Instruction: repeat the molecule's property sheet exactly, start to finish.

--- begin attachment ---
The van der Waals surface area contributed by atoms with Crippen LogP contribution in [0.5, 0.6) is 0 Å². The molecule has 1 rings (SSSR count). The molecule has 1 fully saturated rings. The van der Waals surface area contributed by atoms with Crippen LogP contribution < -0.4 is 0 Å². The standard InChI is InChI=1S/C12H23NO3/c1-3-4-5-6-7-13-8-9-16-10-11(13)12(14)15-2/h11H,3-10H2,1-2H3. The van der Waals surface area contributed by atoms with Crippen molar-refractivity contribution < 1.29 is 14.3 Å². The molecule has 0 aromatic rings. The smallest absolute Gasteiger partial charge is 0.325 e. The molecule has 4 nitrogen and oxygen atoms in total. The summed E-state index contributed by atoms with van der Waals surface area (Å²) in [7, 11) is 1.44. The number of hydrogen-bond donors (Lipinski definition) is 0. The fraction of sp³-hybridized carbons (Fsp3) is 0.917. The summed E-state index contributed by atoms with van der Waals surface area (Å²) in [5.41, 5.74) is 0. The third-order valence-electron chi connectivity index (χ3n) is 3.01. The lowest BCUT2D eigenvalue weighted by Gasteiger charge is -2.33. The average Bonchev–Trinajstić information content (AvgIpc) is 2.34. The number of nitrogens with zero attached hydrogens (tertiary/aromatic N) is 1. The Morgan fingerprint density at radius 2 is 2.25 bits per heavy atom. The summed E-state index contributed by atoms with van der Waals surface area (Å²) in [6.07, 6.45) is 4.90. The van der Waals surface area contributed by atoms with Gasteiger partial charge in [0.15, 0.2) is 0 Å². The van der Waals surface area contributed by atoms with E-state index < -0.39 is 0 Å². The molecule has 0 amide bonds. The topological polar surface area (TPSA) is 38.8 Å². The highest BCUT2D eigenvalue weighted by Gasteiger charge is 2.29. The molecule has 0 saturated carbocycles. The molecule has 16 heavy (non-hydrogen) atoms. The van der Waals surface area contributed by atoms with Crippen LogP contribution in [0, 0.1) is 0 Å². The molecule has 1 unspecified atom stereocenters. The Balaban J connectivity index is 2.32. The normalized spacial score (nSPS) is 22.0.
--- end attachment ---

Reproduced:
The van der Waals surface area contributed by atoms with Crippen LogP contribution in [0.5, 0.6) is 0 Å². The molecule has 1 rings (SSSR count). The molecule has 1 fully saturated rings. The van der Waals surface area contributed by atoms with Crippen LogP contribution < -0.4 is 0 Å². The standard InChI is InChI=1S/C12H23NO3/c1-3-4-5-6-7-13-8-9-16-10-11(13)12(14)15-2/h11H,3-10H2,1-2H3. The van der Waals surface area contributed by atoms with Crippen molar-refractivity contribution < 1.29 is 14.3 Å². The molecule has 0 aromatic rings. The smallest absolute Gasteiger partial charge is 0.325 e. The molecule has 4 nitrogen and oxygen atoms in total. The summed E-state index contributed by atoms with van der Waals surface area (Å²) in [7, 11) is 1.44. The number of hydrogen-bond donors (Lipinski definition) is 0. The fraction of sp³-hybridized carbons (Fsp3) is 0.917. The summed E-state index contributed by atoms with van der Waals surface area (Å²) in [5.41, 5.74) is 0. The third-order valence-electron chi connectivity index (χ3n) is 3.01. The lowest BCUT2D eigenvalue weighted by Gasteiger charge is -2.33. The average Bonchev–Trinajstić information content (AvgIpc) is 2.34. The number of nitrogens with zero attached hydrogens (tertiary/aromatic N) is 1. The Morgan fingerprint density at radius 2 is 2.25 bits per heavy atom. The summed E-state index contributed by atoms with van der Waals surface area (Å²) in [6.07, 6.45) is 4.90. The van der Waals surface area contributed by atoms with Gasteiger partial charge in [0.15, 0.2) is 0 Å². The van der Waals surface area contributed by atoms with E-state index < -0.39 is 0 Å². The molecule has 0 amide bonds. The topological polar surface area (TPSA) is 38.8 Å². The highest BCUT2D eigenvalue weighted by Gasteiger charge is 2.29. The molecule has 0 saturated carbocycles. The molecule has 16 heavy (non-hydrogen) atoms. The van der Waals surface area contributed by atoms with Crippen LogP contribution in [0, 0.1) is 0 Å². The molecule has 1 unspecified atom stereocenters. The Balaban J connectivity index is 2.32. The normalized spacial score (nSPS) is 22.0.